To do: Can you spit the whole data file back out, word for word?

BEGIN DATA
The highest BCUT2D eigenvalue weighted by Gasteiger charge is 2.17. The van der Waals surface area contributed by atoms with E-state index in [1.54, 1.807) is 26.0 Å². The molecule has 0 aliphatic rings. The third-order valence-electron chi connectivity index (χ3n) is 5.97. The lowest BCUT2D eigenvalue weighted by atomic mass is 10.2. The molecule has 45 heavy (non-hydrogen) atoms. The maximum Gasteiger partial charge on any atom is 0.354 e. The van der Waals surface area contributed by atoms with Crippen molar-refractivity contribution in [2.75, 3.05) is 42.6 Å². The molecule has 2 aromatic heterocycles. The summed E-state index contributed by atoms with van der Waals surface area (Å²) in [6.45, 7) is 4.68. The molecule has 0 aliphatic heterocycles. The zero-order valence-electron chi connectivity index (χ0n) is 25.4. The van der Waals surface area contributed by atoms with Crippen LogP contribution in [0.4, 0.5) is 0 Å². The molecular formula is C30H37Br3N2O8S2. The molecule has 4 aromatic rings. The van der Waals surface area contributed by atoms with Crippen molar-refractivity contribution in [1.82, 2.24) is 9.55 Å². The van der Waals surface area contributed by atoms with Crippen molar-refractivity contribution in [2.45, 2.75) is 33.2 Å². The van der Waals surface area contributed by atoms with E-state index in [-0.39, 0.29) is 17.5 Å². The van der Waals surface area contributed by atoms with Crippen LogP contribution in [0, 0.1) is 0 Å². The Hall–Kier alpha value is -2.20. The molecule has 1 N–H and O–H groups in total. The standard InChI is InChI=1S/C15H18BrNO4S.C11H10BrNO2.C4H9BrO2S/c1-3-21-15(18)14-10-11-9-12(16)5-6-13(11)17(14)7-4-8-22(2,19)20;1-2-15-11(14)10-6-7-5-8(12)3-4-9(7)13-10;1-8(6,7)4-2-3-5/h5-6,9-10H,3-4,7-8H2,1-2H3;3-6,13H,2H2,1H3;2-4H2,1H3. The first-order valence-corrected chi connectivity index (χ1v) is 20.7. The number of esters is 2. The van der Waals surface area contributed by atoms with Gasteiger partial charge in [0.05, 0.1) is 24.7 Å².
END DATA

The highest BCUT2D eigenvalue weighted by Gasteiger charge is 2.17. The van der Waals surface area contributed by atoms with E-state index in [1.54, 1.807) is 26.0 Å². The molecule has 0 aliphatic rings. The third-order valence-electron chi connectivity index (χ3n) is 5.97. The lowest BCUT2D eigenvalue weighted by atomic mass is 10.2. The molecule has 45 heavy (non-hydrogen) atoms. The maximum Gasteiger partial charge on any atom is 0.354 e. The van der Waals surface area contributed by atoms with Crippen molar-refractivity contribution in [2.75, 3.05) is 42.6 Å². The molecule has 2 aromatic heterocycles. The summed E-state index contributed by atoms with van der Waals surface area (Å²) in [6.45, 7) is 4.68. The molecule has 0 aliphatic heterocycles. The zero-order valence-electron chi connectivity index (χ0n) is 25.4. The van der Waals surface area contributed by atoms with Crippen LogP contribution in [0.4, 0.5) is 0 Å². The molecular formula is C30H37Br3N2O8S2. The molecule has 4 aromatic rings. The van der Waals surface area contributed by atoms with Crippen molar-refractivity contribution in [1.82, 2.24) is 9.55 Å². The van der Waals surface area contributed by atoms with Crippen molar-refractivity contribution in [2.45, 2.75) is 33.2 Å². The van der Waals surface area contributed by atoms with E-state index in [-0.39, 0.29) is 17.5 Å². The van der Waals surface area contributed by atoms with Crippen LogP contribution in [0, 0.1) is 0 Å². The Hall–Kier alpha value is -2.20. The molecule has 1 N–H and O–H groups in total. The standard InChI is InChI=1S/C15H18BrNO4S.C11H10BrNO2.C4H9BrO2S/c1-3-21-15(18)14-10-11-9-12(16)5-6-13(11)17(14)7-4-8-22(2,19)20;1-2-15-11(14)10-6-7-5-8(12)3-4-9(7)13-10;1-8(6,7)4-2-3-5/h5-6,9-10H,3-4,7-8H2,1-2H3;3-6,13H,2H2,1H3;2-4H2,1H3. The first-order valence-corrected chi connectivity index (χ1v) is 20.7. The number of esters is 2. The van der Waals surface area contributed by atoms with Gasteiger partial charge in [0.05, 0.1) is 24.7 Å².